The patriotic program features fireworks that are shot over the Charles River and choreographed to burst as the “1812 Overture” and other bombastic tunes are played by the orchestra. The show, produced by Pyro Spectaculars, “epitomizes the concept of sky art,” says Souza.
What could be better than celebrating the nation’s birthday in its capital? Independence Day is Uncle Sam’s chance to shine. And Washington, DC, knows how to shine, with a red, white and blue program called A Capitol Fourth that will keep visitors happy all day. Best of all: Everything is free.
The holiday begins Wednesday morning with a 4th of July parade featuring marching bands, floats, military units and VIPs; next on the agenda is “A Capitol Fourth,” an Independence Day tradition on the West Lawn of the U.S. Capitol Building that includes a live concert by the National Symphony Orchestra.
The concert is followed at 9:45 p.m. by fireworks, which are launched from the Lincoln Memorial Reflecting Pool and light up the sky over the Washington Monument.
Nashville is known for its music, but it’s also winning rave reviews for its annual fireworks show, which experts say is the largest in the South and one of the best in the nation.
Music City’s signature July 4th celebration, Let Freedom Sing is a multi-day tradition with festivities, live music and fireworks taking place on July 3 and 4.
The July 4th evening concert will be followed by a fireworks display choreographed to live music by the Grammy-winning Nashville Symphony Orchestra. Also on the stage: The Mavericks, Craig Morgan and Sarah Darling.
Fireworks fans don’t need to wait for July 4th to celebrate in Chicago. Navy Pier sets the stage all summer long, offering shows over Lake Michigan twice a week. And Chicagoland residents have lots of other events to choose from, too, including a festival in Barrington, a picnic in Plainfield and fireworks in Rockford and Evanston.
The major event, however, is Navy Pier’s show. The pier, built in 1914, extends 3,300 feet along the Chicago shoreline of Lake Michigan. It features entertainment, shopping, dining, parks and other attractions.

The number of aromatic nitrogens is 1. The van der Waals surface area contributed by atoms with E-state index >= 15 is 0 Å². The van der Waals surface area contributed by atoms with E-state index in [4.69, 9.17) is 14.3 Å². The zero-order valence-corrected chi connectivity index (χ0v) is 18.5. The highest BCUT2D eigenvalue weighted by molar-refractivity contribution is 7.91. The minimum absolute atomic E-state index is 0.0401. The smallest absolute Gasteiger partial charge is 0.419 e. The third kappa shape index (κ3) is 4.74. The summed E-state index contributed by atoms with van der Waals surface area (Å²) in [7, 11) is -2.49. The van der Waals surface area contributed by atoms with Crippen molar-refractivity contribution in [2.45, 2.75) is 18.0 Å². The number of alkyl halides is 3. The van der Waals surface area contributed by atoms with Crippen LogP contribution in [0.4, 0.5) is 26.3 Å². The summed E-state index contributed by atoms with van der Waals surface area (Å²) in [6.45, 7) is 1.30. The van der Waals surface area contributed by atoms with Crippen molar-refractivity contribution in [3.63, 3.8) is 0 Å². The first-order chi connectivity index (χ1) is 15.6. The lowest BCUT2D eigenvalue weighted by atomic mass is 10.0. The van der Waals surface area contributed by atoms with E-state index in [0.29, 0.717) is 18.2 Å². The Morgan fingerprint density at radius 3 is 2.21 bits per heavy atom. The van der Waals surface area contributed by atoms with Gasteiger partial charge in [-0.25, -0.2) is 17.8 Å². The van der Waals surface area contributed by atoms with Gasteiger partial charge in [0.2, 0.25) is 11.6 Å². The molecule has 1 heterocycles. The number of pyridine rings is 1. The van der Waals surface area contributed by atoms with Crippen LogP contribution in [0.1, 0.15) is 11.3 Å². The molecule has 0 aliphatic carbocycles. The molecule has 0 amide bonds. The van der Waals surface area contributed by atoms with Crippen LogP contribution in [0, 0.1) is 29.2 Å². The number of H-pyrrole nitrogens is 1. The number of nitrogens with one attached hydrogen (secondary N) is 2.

Fireworks shows are held on Wednesdays and Saturdays from Memorial Day to Labor Day.
In the Pacific Northwest, Seattle’s Family 4th at Lake Union event is the place to spend Independence Day. Funk, blues and soul groups perform during the day and a spectacular 21-minute fireworks show lights up the night.
The event’s claim to fame is its high-flying bursts of pyrotechnics: that soar 1,000 feet over Lake Union. Fired from barges, the show includes high aerial shells and ground-level barrages of fountains, comets and 5,000 mini-bursts that take place in the span of seconds.
The City by the Bay will give a star-spangled salute to the holiday when the annual City of San Francisco Fireworks Extravaganza kicks off at 9:30 pm, July 4. The 30-minute show caps a day that includes hot dogs, picnics in the park, cruises on San Francisco Bay and other festivities. Or stop by Pier 39, where rock bands will begin playing in the late afternoon.
The Fireworks Extravaganza will light up the waterfront from Aquatic Park to Pier 39, with rockets being shot from both the Municipal Pier and barges north of Pier 39.
Lake Tahoe, Calif.
As the largest synchronized fireworks display west of the Mississippi, Lake Tahoe's Lights on the Lake Fourth of July fireworks show offers a lively salute to Old Glory. NBC’s Today Show selected Tahoe South’s display as one of the country’s top Fourth of July celebrations.
Best viewing spots are around South Shore’s sandy beaches or on the lake on board M.S. Dixie II and Tahoe Queen paddle wheelers. The annual display, which dates to 1981, is fired from barges on the lake and requires the efforts of 12 licensed operators and Pyro Spectaculars crew members to set it all in motion.
(Courtesy Fair St. Louis)
St. Louis, Mo.
If you miss the show in July, come back during the Labor Day holiday, when another fireworks show typically ends high season at the lake.
article source : www.yahoo.com